When I first saw him, I thought: "Is that her doctor? He's not in this act!" But when Violetta first approached him, stage left, he was so indifferent to her suffering that I started thinking he was the figure of Death instead. Then he turned out to be the doctor after all. Hmmph.
But what he really was, was the opera's florist. When Alfredo makes his declaration of love to Violetta, she hands him a flower and tells him to return when the flower has withered. (O ciel! Domani!) So where did that flower come from? There were no flowers on that stark set, no vase to hold them if there were, no table to hold the vase. That's why the doctor was onstage; someone had to give Violetta that flower. And it wouldn't do to have him lurking around in the first act and then just disappear, so he continued his lurking ways right to the end and even gave Violetta another flower somewhere along the way. But in the time the two lovers had together in the country, what was the pattern of their sofa throws and robes? Flowers!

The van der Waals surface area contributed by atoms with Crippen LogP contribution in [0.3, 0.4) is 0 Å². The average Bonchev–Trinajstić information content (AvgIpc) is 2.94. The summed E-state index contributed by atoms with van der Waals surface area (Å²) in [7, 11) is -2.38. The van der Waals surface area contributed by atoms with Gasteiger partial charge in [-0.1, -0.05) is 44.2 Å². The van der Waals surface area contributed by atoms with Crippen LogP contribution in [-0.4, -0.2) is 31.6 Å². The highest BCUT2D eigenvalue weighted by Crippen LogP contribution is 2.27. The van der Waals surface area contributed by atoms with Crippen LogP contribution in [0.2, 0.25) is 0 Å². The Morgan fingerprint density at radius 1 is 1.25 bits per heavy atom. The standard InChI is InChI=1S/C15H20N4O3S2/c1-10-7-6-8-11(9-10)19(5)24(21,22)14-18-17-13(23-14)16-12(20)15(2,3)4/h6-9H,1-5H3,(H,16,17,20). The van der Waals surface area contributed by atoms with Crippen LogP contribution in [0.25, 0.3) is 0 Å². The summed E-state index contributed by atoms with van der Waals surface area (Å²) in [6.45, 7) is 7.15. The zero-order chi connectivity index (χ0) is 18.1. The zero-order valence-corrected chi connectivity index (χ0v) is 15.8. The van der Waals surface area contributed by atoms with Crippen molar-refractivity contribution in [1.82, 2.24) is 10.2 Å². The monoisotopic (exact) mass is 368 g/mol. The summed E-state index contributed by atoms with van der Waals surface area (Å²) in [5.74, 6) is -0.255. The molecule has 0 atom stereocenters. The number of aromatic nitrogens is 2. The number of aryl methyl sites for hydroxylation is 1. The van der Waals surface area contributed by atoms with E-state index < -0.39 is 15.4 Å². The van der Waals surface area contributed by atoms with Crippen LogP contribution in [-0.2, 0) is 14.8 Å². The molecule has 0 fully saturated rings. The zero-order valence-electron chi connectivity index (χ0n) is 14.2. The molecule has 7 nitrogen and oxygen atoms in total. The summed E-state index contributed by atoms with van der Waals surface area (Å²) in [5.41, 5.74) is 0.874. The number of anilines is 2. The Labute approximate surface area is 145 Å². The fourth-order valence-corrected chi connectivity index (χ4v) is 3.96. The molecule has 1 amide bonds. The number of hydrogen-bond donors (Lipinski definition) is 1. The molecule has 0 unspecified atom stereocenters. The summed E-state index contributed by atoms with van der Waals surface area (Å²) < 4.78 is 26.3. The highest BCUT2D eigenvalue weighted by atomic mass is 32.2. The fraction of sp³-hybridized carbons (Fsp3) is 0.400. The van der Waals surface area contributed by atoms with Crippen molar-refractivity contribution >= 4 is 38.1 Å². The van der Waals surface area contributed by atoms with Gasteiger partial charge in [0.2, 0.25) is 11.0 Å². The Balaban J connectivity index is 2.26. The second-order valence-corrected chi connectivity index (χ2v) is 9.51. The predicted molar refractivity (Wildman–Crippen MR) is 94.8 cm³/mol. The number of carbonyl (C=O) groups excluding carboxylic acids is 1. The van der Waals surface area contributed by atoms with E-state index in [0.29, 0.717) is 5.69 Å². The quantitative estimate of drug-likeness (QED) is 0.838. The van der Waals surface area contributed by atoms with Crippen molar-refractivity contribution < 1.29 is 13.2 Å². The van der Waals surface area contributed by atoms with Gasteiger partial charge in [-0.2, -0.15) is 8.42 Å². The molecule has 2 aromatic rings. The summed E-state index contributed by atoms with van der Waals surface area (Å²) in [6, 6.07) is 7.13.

I've never seen a performance of Traviata that included "O mio rimorso", and that's a shame; it's not long and wouldn't add much to performance time. It seemed to me part of the gambling scene was cut in Saturday's performance.
Wouldn't you think that Violetta would have more than one party dress? But we now know Alfredo wears boxers and not briefs.